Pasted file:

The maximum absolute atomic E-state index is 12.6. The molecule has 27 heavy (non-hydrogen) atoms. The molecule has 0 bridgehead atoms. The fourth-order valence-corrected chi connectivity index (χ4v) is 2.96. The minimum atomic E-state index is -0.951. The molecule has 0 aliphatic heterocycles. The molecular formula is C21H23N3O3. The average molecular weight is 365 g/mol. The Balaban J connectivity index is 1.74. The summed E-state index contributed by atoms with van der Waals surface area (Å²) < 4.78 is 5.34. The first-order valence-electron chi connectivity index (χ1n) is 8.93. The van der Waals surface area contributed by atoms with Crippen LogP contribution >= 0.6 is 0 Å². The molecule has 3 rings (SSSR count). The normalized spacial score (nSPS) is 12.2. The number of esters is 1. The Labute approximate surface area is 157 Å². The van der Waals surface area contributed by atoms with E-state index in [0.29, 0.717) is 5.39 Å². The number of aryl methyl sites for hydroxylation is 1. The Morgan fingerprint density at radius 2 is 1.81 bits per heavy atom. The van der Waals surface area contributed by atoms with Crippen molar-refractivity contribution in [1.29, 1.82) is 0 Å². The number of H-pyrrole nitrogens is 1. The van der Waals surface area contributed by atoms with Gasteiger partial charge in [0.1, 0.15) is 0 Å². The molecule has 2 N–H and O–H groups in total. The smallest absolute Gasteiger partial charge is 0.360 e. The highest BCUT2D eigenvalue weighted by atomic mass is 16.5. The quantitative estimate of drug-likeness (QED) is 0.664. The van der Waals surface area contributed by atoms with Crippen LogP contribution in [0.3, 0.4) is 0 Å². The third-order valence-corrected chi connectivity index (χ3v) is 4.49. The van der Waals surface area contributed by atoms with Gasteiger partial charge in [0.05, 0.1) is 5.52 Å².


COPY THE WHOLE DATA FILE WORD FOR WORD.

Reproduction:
The maximum absolute atomic E-state index is 12.6. The molecule has 27 heavy (non-hydrogen) atoms. The molecule has 0 bridgehead atoms. The fourth-order valence-corrected chi connectivity index (χ4v) is 2.96. The minimum atomic E-state index is -0.951. The molecule has 0 aliphatic heterocycles. The molecular formula is C21H23N3O3. The average molecular weight is 365 g/mol. The Balaban J connectivity index is 1.74. The summed E-state index contributed by atoms with van der Waals surface area (Å²) < 4.78 is 5.34. The first-order valence-electron chi connectivity index (χ1n) is 8.93. The van der Waals surface area contributed by atoms with Crippen LogP contribution >= 0.6 is 0 Å². The molecule has 3 rings (SSSR count). The normalized spacial score (nSPS) is 12.2. The number of esters is 1. The Labute approximate surface area is 157 Å². The van der Waals surface area contributed by atoms with E-state index in [0.29, 0.717) is 5.39 Å². The number of aryl methyl sites for hydroxylation is 1. The Morgan fingerprint density at radius 2 is 1.81 bits per heavy atom. The van der Waals surface area contributed by atoms with Crippen molar-refractivity contribution in [1.29, 1.82) is 0 Å². The number of H-pyrrole nitrogens is 1. The van der Waals surface area contributed by atoms with Gasteiger partial charge in [0.1, 0.15) is 0 Å². The molecule has 2 N–H and O–H groups in total. The smallest absolute Gasteiger partial charge is 0.360 e. The highest BCUT2D eigenvalue weighted by atomic mass is 16.5. The quantitative estimate of drug-likeness (QED) is 0.664. The van der Waals surface area contributed by atoms with Crippen LogP contribution in [0.3, 0.4) is 0 Å². The third-order valence-corrected chi connectivity index (χ3v) is 4.49. The van der Waals surface area contributed by atoms with Gasteiger partial charge in [0.05, 0.1) is 5.52 Å².